Student retreat after snowstorm provides another way to defend life
Fifteen high school students turned disappointment and frustration into hope and joy by creating a retreat after a snowstorm prevented them from joining the archdiocese’s pilgrimage to the Jan. 27 March for Life in Washington, D.C.
The students, 14 from Pope John XXIIII Central Catholic High School in Elgin and one from Clearwater-Orchard High School in Clearwater, were among 75 youths and their chaperones unable to make the trip from Norfolk but encouraged to pray for the more than 250 pilgrims who traveled from Omaha. They took that call a step further with the Jan. 26-28 gathering at a retreat center near Oakdale.
The experience taught students to trust in God’s plans, said Brody Hupp, a senior at Pope John XXIII and member of St. John the Baptist Parish in Deloit Township, rural Holt County.
"Although it didn’t make sense at first, the retreat was a way to make the best of a bad situation and to offer prayers for the intentions and safety of the marchers and the pro-life effort," he said.
"When we found out we were unable to go, our first thought was, can we do something else?" said Father Kevin Vogel, president of the high school and pastor of St. Boniface Parish in Elgin and St. Bonaventure Parish in Raeville.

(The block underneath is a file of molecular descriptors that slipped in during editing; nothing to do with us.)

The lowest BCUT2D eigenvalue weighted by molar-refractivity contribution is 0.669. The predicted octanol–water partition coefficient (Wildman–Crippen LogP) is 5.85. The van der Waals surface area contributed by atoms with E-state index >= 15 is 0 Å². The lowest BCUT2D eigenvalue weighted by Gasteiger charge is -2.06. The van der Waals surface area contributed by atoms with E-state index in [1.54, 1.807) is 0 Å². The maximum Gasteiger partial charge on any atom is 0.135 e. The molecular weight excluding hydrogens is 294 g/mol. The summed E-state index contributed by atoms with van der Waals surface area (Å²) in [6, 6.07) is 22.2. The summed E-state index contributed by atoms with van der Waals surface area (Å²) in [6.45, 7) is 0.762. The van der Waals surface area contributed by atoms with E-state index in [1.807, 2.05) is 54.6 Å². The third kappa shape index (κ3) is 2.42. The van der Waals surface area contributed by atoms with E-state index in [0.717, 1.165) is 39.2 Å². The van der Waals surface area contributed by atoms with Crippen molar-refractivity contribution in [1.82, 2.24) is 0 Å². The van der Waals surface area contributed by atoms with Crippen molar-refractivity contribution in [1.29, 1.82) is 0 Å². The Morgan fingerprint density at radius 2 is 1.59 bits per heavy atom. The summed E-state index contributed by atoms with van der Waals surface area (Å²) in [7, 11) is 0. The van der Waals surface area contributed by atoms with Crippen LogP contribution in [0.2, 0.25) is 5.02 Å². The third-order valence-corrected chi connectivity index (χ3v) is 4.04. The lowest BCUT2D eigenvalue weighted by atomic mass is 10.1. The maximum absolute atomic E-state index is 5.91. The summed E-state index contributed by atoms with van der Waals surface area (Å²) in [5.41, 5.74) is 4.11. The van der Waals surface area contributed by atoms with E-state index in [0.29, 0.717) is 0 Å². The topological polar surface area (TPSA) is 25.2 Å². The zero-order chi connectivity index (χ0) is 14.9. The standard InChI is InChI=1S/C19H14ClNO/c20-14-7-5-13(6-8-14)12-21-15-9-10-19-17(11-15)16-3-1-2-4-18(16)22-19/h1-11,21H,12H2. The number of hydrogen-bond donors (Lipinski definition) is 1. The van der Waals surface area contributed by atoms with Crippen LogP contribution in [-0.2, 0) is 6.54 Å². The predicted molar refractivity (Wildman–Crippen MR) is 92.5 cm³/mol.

Father Vogel and other adult leaders for the trip quickly planned the retreat – Becky Kerkman, a member of St. Boniface who also manages the Tintern Retreat and Resource Center, where the retreat was held, Terry Reicks, also of St. Boniface, and Sandy Moser of St. Theresa of Avila Parish in Clearwater.
The retreat provided students an opportunity to reflect on their role in protecting life, said Father Vogel, who also is president of St. Boniface School in Elgin.
"This was a different way that God was asking them to pray and sacrifice for the pro-life cause," he said.
Students and their adult chaperones began the retreat by writing down their disappointment and frustration at not attending the march, then went outside and burned them, offering them up to God.
They attended daily Mass, went to reconciliation, participated in spiritual exercises and talks – including a presentation and discussion about Planned Parenthood, its founder Margaret Sanger and their impact on the culture, Father Vogel said.
"We discussed how each of us can also have a more positive effect on our culture by defending life," he said.
The students also played games, went sledding and built snow sculptures. And they watched the march on TV, including talks by Vice President Mike Pence and others.
Shantel Preister, a senior at Pope John XXIII and member of St. John the Baptist Parish in Petersburg, said hearing Pence and March for Life President Jeanne Mancini "definitely gave me a lot of hope for our country."
"Disappointment and frustration were transformed into a joyful experience," Father Vogel said. "It doesn’t matter where we are – God can transform our hearts and minds."